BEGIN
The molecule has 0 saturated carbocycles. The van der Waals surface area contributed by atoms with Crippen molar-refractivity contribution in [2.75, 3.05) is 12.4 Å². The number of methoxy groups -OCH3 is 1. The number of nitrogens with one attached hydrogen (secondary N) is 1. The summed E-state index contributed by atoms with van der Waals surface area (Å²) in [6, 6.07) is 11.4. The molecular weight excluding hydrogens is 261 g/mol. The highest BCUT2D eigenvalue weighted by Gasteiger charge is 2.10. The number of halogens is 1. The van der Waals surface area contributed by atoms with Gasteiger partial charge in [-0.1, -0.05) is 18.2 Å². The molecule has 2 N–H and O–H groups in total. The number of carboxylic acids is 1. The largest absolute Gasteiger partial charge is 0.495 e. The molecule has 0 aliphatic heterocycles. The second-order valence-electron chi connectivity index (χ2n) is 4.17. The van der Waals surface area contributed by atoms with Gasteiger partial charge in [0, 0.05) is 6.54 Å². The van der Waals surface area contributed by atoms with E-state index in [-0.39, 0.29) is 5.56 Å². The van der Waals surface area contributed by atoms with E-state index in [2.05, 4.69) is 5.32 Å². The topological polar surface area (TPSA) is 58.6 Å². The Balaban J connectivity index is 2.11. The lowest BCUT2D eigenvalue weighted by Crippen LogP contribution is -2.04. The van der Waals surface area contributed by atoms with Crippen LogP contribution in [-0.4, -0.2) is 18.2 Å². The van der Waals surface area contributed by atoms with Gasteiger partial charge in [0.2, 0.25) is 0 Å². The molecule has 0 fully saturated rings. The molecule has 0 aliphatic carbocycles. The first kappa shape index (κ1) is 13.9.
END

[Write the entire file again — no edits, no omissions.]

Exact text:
The molecule has 0 saturated carbocycles. The van der Waals surface area contributed by atoms with Crippen molar-refractivity contribution in [2.75, 3.05) is 12.4 Å². The number of methoxy groups -OCH3 is 1. The number of nitrogens with one attached hydrogen (secondary N) is 1. The summed E-state index contributed by atoms with van der Waals surface area (Å²) in [6, 6.07) is 11.4. The molecular weight excluding hydrogens is 261 g/mol. The highest BCUT2D eigenvalue weighted by Gasteiger charge is 2.10. The number of halogens is 1. The van der Waals surface area contributed by atoms with Gasteiger partial charge in [-0.1, -0.05) is 18.2 Å². The molecule has 2 N–H and O–H groups in total. The number of carboxylic acids is 1. The largest absolute Gasteiger partial charge is 0.495 e. The molecule has 0 aliphatic heterocycles. The second-order valence-electron chi connectivity index (χ2n) is 4.17. The van der Waals surface area contributed by atoms with Gasteiger partial charge in [0, 0.05) is 6.54 Å². The van der Waals surface area contributed by atoms with E-state index in [-0.39, 0.29) is 5.56 Å². The van der Waals surface area contributed by atoms with E-state index in [2.05, 4.69) is 5.32 Å². The topological polar surface area (TPSA) is 58.6 Å². The Balaban J connectivity index is 2.11. The lowest BCUT2D eigenvalue weighted by Crippen LogP contribution is -2.04. The van der Waals surface area contributed by atoms with Crippen LogP contribution in [-0.4, -0.2) is 18.2 Å². The van der Waals surface area contributed by atoms with Gasteiger partial charge in [0.2, 0.25) is 0 Å². The molecule has 0 fully saturated rings. The molecule has 0 aliphatic carbocycles. The first kappa shape index (κ1) is 13.9.